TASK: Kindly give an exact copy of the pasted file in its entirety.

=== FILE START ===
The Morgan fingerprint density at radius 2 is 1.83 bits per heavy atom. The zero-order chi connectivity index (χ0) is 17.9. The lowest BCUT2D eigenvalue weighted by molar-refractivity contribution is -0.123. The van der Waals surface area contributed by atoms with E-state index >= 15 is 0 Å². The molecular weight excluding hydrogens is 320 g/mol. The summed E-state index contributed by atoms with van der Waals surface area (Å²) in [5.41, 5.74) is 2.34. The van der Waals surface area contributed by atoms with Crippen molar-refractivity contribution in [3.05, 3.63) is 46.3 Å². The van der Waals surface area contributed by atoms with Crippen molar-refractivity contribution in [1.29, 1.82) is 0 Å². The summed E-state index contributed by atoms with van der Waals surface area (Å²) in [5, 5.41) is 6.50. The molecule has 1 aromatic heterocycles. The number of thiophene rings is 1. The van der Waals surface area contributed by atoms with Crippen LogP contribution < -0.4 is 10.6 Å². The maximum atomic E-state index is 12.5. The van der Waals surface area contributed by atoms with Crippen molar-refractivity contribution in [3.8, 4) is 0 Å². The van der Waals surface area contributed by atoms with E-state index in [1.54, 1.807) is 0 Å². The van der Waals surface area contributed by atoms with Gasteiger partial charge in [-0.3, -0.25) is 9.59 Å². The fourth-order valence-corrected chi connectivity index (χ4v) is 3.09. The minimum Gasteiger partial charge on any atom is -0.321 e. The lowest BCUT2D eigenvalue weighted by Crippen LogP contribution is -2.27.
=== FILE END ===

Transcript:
The Morgan fingerprint density at radius 2 is 1.83 bits per heavy atom. The zero-order chi connectivity index (χ0) is 17.9. The lowest BCUT2D eigenvalue weighted by molar-refractivity contribution is -0.123. The van der Waals surface area contributed by atoms with E-state index >= 15 is 0 Å². The molecular weight excluding hydrogens is 320 g/mol. The summed E-state index contributed by atoms with van der Waals surface area (Å²) in [5.41, 5.74) is 2.34. The van der Waals surface area contributed by atoms with Crippen molar-refractivity contribution in [3.05, 3.63) is 46.3 Å². The van der Waals surface area contributed by atoms with Crippen molar-refractivity contribution in [1.29, 1.82) is 0 Å². The summed E-state index contributed by atoms with van der Waals surface area (Å²) in [5, 5.41) is 6.50. The molecule has 1 aromatic heterocycles. The number of thiophene rings is 1. The van der Waals surface area contributed by atoms with Crippen LogP contribution < -0.4 is 10.6 Å². The maximum atomic E-state index is 12.5. The van der Waals surface area contributed by atoms with Crippen molar-refractivity contribution in [3.8, 4) is 0 Å². The van der Waals surface area contributed by atoms with E-state index in [1.54, 1.807) is 0 Å². The van der Waals surface area contributed by atoms with Gasteiger partial charge in [-0.3, -0.25) is 9.59 Å². The fourth-order valence-corrected chi connectivity index (χ4v) is 3.09. The minimum Gasteiger partial charge on any atom is -0.321 e. The lowest BCUT2D eigenvalue weighted by Crippen LogP contribution is -2.27.